Located just five miles away from Moab on highway 191, Arches National Park is open year-round with plenty of activities for the ultimate Utah camping adventure. Here’s our Campspot Guide to help plan your trip to one of the most famous national parks in North America.
- The park hosts the largest concentration of natural sandstone arches with over 2,000 arches.
- A pass to the park costs $30 per vehicle and is good for seven days.
- The park accepts the US National Park Service’s (NPS) America the Beautiful annual pass.
- The park is open 24 hours a day, 365 days a year.
- As of February 2021, masks are required for visitors in all NPS buildings and facilities. Masks are also required when a physical distance of six feet cannot be maintained in overlooks, trails, and NPS-managed lands.
The Scenic Drive
If you’re short on time or want an overview of the park before jumping in, the 36-mile (round trip) scenic drive through the park will not disappoint. After arriving and setting up our Campspot at Moab Valley RV Resort & Campground later in the afternoon, there was still plenty of time to make our way to the park and drive the scenic drive. According to the NPS, an auto tour of the park can take 1.5 straight through and up to 4.5 hours if you spend 10 minutes at each viewpoint and visit the Windows Section and Delicate Arch Viewpoint.
Park Avenue & Courthouse Towers
Congrats! You’ve made it to the park, driven through the steep switchbacks after the entrance, taking in the remote desert views at each turn, and made it to your first major area of the park only to find yourself back in the city, walking along Park Ave. That’s at least how the first visitors of the park felt.
These canyon walls’ steep height reminded early visitors of the urban landscape of the high-rise buildings lining a busy city street. Once you see it, you cannot unsee it as you hike the trail weaving through the canyon, leading you to the Courthouse Towers viewpoint.
The trail leads to the road as if you were to cut a corner further down the park road. To most, it makes the most sense as an out-and-back trail that’s 1.8 miles roundtrip. From the Park Avenue Parking area, climb down the steep stairs leading you into the canyon. From there, you hike down the wash to Courthouse Towers, where you’ll take a breather, turn around, and take in a different perspective of Park Avenue while heading back to the parking area.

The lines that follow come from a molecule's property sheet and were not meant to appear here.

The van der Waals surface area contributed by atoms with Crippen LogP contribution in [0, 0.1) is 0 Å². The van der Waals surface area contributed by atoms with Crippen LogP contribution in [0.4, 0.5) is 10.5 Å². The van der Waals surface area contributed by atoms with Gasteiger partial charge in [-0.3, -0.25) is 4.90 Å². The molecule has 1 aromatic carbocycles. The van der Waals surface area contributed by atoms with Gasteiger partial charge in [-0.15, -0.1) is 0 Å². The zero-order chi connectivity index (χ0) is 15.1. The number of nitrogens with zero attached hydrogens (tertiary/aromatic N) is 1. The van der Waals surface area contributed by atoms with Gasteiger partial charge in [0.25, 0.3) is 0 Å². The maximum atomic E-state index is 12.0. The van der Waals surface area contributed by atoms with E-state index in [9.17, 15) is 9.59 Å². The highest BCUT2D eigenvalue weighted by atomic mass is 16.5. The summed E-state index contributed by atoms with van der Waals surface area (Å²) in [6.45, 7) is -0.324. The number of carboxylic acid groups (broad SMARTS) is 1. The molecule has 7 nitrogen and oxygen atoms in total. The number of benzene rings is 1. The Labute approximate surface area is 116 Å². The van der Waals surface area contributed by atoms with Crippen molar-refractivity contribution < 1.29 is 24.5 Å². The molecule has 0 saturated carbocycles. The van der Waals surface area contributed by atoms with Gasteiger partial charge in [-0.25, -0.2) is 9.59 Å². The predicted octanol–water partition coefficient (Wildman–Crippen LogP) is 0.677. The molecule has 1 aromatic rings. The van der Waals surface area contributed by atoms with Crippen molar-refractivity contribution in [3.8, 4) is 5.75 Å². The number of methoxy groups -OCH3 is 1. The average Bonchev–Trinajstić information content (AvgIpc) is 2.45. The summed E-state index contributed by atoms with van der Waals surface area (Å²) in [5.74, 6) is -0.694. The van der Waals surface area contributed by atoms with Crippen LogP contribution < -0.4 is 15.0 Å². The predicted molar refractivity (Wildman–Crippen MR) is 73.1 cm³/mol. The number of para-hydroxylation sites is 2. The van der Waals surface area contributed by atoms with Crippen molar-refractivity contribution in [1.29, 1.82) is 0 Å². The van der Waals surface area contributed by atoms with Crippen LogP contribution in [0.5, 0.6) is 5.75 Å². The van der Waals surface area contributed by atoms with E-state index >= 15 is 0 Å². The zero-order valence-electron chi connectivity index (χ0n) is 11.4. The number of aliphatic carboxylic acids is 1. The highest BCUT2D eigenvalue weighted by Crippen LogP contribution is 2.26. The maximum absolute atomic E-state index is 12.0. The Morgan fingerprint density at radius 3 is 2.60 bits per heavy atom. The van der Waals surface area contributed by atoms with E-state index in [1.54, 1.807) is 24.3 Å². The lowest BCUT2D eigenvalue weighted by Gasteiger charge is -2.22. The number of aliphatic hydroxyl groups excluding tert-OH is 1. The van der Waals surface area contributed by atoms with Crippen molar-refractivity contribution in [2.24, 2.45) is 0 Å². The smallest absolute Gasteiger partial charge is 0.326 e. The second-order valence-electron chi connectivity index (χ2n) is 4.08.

Standing at 128 feet high, Balanced Rock has become one of the most iconic sights at Arches National Park. This towering giant can be seen from the park road, but I highly recommend stopping and walking the short 0.3-mile roundtrip hike to see the 55 foot balancing rock from different angles. If unable to do the hike, a paved trail from the parking area leads to Balance Rock’s base. Because of its proximity to the park and road entrance, Balanced Rock is a popular stop to watch the sunset or do some night photography.
The Windows & Turret Arch
One of the grandest yet easiest trails in the park is the Windows Loop and Turret Arch Trail. In just a 1.2 mile loop, you’ll visit Turret Arch along with the North and South Windows. The trail varies, hard and flat at times, then changing to climbing up Slickrock. When the sun begins to set, the arches seem to glow. Yet, when the sun is closer to the horizon, Turret casts a shadow on the Windows.
Due to its short trail and look out to both the mountains in the east and horizon to the west, the location is popular during sunset. Its trail also lends handy for night photography and stargazing.
Arguably the most iconic arch of the park is Delicate Arch, one of Utah’s symbols as well as one of the most recognizable rock formations. There are two different ways to see the arch: from a distance on the Delicate Arch Viewpoint Trail or up close by hiking the Delicate Arch Trail.
Delicate Arch Viewpoint
If you only have a day in the park, a convenient but still impactful way to see Delicate Arch is from its viewpoint area. Right off the parking area, a flat accessible trail takes you to a lower viewpoint where you can see the free-standing arch in the sky. The upper viewpoint located just 0.5 miles up a relatively strenuous trail gives you a closer perspective of the arch from across the canyon.
Delicate Arch Trail
Looking to see Delicate Arch up close and personal? Plan about 3 hours for the 3.5-mile out-and-back hike roundtrip. Rated as moderate, the trail has an elevation of 626 feet and doesn’t provide hikers with any shade as you’ll be mostly climbing up steep Slickrock. Because of this, it’s recommended that each person take at least one liter of water. For those who have a serious fear of heights, be aware that the trail goes along a rock ledge for about 200 yards at the very end. With this being said, the hike is safe with standard hiking vigilance and is completely doable for various ages. We saw families with toddlers and couples in their 70s hiking the trail.